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Birders Predict Another Snowy Owl 'Irruption'


Tomorrow morning, you can hear a show about birds.


UNIDENTIFIED WOMAN: A bird show, I like that.

RAY BROWN: Ray Brown's Talkin' Birds.


STEVE MILLER BAND: (Singing) I want to fly like an eagle.

SIMON: For nearly a decade, Ray Brown has informed listeners every Sunday about bluebirds and barn swallows. He's offered advice about nesting materials to attract titmice - yes, that's what they're called - and compared the song of a warbler to the opening notes of Beethoven's second symphony. Mr. Brown joins us now from the studios of WGBH in Boston. Thanks so much for being with us.

BROWN: Thank you. Thanks for having me.

SIMON: We particularly want to talk today about something called a snowy owl irruption.

BROWN: Irruption.

SIMON: Now, that's not a bunch of snowy owls coming out of a volcano, right?

BROWN: No, they're coming out of the Arctic. You know, Scott, last year was a gigantic year for snowy owls down into eastern and southern Canada and the Lower 48, the biggest eruption, in fact, in about 60 years. There were snowy owls all the way down through into Florida. And there was at least one, in fact, reported in Bermuda last year.

SIMON: What does it mean that we're seeing all these snowy owls?

BROWN: The prevailing theory - and I think it's pretty well accepted - was that in 2013, there was a big, big population of lemmings, which is one of the big foods of snowy owls and the primary food that snowies feed to their chicks. So when you get this big population explosion of lemmings as a food source, the snowies reproduce that much more so they reproduced a lot. There's a kind of a now iconic photo of a snowy owl nest ringed by 70 lemming carcasses awaiting service as food for the snowy owl chicks. So a lot of those young birds had to go somewhere else to get food so they headed south.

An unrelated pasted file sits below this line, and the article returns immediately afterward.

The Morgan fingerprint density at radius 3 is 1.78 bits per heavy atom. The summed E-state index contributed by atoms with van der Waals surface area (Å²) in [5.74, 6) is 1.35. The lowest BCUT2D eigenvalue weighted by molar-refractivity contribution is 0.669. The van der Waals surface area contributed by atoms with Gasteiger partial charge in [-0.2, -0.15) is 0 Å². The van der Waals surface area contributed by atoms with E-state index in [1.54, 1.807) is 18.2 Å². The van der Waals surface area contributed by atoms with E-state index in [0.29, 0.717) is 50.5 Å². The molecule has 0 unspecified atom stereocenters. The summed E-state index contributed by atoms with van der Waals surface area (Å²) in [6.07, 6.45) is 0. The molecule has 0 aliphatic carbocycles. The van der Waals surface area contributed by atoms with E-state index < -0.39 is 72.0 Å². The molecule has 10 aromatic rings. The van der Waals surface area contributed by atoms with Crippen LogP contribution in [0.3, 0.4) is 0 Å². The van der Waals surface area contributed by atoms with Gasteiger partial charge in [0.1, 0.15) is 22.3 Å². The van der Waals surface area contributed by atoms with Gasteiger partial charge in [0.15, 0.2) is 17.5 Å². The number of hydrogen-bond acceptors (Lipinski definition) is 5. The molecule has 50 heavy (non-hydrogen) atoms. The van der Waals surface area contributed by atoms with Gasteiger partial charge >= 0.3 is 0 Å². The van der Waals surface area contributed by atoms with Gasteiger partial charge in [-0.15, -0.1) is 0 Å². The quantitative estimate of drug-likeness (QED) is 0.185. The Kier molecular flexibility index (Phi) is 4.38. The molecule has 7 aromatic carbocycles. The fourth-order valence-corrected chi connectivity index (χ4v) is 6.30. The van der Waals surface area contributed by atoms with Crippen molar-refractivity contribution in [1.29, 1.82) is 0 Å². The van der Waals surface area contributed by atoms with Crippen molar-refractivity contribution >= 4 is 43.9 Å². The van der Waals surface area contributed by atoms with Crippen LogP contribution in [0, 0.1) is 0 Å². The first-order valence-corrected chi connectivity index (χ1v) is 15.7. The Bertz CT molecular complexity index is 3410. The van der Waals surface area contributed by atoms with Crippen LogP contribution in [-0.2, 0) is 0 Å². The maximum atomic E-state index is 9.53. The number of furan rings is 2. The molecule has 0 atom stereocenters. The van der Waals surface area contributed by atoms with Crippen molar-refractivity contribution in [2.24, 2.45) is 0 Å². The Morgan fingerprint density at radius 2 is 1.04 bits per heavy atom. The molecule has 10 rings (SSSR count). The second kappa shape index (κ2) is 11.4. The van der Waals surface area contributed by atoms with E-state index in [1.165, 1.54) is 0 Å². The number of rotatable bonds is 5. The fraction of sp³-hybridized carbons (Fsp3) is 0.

SIMON: We have a recording of a snowy owl.

BROWN: Yeah.


SIMON: Now, what is he saying? Throw the ball, Russell Wilson, throw the ball.


BROWN: I think there was a roughing the passer on that - maybe.


SIMON: Have any of the owls been tagged?

BROWN: Many, many have been tagged, yeah. There's a new thing called Project SNOWstorm and there you have really sophisticated tracking units. So they can really pinpoint with a triangulation with satellites about where these owls are going. And the cool thing with this technology is these transmitters will store the information, and they can find out just exactly where these snowy owls went.

SIMON: Can I ask a question about your radio show?

BROWN: Sure.

SIMON: Radio station WATD in Marshfield, Mass., and ATD stands for?

BROWN: We're at the dump.


SIMON: Everybody who works for a radio station feels that way, but you, you've got a little more cause than most, right?

BROWN: Yes, indeed. Well, they put the station on the air I think about 25 years ago. They were being denied locations for their tower, and they finally got the OK to put it at the town landfill. And so they decided all right, we're going to be there. We're going to be - we're at the dump.


SIMON: And is that a good spot for bird-watching?

BROWN: Actually it is, yeah. There's a lot of birds to be seen at places like dumps and stump dumps as well and also sewage lagoons.

SIMON: You have a beautiful hobby, beautiful pastime, Ray.

BROWN: (Laughter).

SIMON: Ray Brown is the host of Talkin' Birds. You can hear his show live on Sunday mornings at talkinbirds.com. Thanks very much.

BROWN: Thank you, Scott.


BOBBY DAY: (Singing) The wise old owl, the big black crow flapping them wings singing go, bird, go.

UNIDENTIFIED CHILD: Ray Brown's Talkin' Birds? I love that show.


SIMON: This is NPR News. Transcript provided by NPR, Copyright NPR.